The existence of an art school in Kotor whose masters were mainly Franciscans is concordant in time with the period of the Nemanjic rule in Zeta. In addition to numerous icons painted for the coastal churches, some of which reached the other side of the Adriatic, the masters in Kotor also painted frescos and were good architects. The influence of the Kotor art school is felt on Studenica, from the marble coating enveloping the church to the plastic, both on the shrine and on Radosav's parvis. The most renown master from Kotor was Fra Vito Kotoranin, who painted the endowment of King Stefan Decanski, the monastery of Visoki Decani, wielding the experiences of the Renaissance and mingling Byzantine tradition with new trends in painting.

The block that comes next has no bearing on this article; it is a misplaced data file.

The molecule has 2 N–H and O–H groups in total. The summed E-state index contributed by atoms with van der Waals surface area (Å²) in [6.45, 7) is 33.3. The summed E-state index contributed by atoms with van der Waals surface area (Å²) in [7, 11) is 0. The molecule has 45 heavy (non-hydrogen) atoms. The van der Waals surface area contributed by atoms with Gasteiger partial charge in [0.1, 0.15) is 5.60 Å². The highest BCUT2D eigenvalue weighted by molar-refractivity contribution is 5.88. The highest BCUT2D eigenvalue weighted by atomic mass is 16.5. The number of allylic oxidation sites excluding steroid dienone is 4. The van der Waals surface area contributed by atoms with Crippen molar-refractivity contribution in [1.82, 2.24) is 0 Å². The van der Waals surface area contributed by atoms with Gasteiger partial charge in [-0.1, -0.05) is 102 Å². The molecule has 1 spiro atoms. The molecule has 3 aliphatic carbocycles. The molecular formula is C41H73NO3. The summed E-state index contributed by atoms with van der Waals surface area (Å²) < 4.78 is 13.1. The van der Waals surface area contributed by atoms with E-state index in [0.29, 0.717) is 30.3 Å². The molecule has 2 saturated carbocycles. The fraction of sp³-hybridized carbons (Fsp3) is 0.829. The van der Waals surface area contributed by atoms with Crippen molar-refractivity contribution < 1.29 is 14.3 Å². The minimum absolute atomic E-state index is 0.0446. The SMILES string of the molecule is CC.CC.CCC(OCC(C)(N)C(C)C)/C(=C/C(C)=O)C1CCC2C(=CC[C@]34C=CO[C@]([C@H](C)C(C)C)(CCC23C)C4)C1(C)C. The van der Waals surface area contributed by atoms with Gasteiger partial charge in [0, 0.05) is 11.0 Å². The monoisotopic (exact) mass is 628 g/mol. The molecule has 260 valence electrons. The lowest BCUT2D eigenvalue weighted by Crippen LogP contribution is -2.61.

The Balsic family became quite independent towards the close of the reign of Tsar Uros. They were first mentioned as the rulers of Bar in 1360. Until 1421, they were the actual rulers of Zeta. When Vojislav Vojinovic engaged in a war with Dubrovnik, the Balsic family did not side with him but displayed complaisant neutrality towards Dubrovnik. Taking advantage of the war, they expanded their region from Drivast to Ulcinj. Three brothers, Stratimir, Djuradj and Balsa strove to establish family ties with the neighbouring landed gentry and thus further expand their territories. In 1366, the Balsic brothers formally declined to recognize the supreme rule of Tsar Uros and relied on Venice, in order to project their independence as much as possible. Venice agreed to the Balsic brothers having their own fleet in the Adriatic on condition they never use their ships against the interests of the Republic.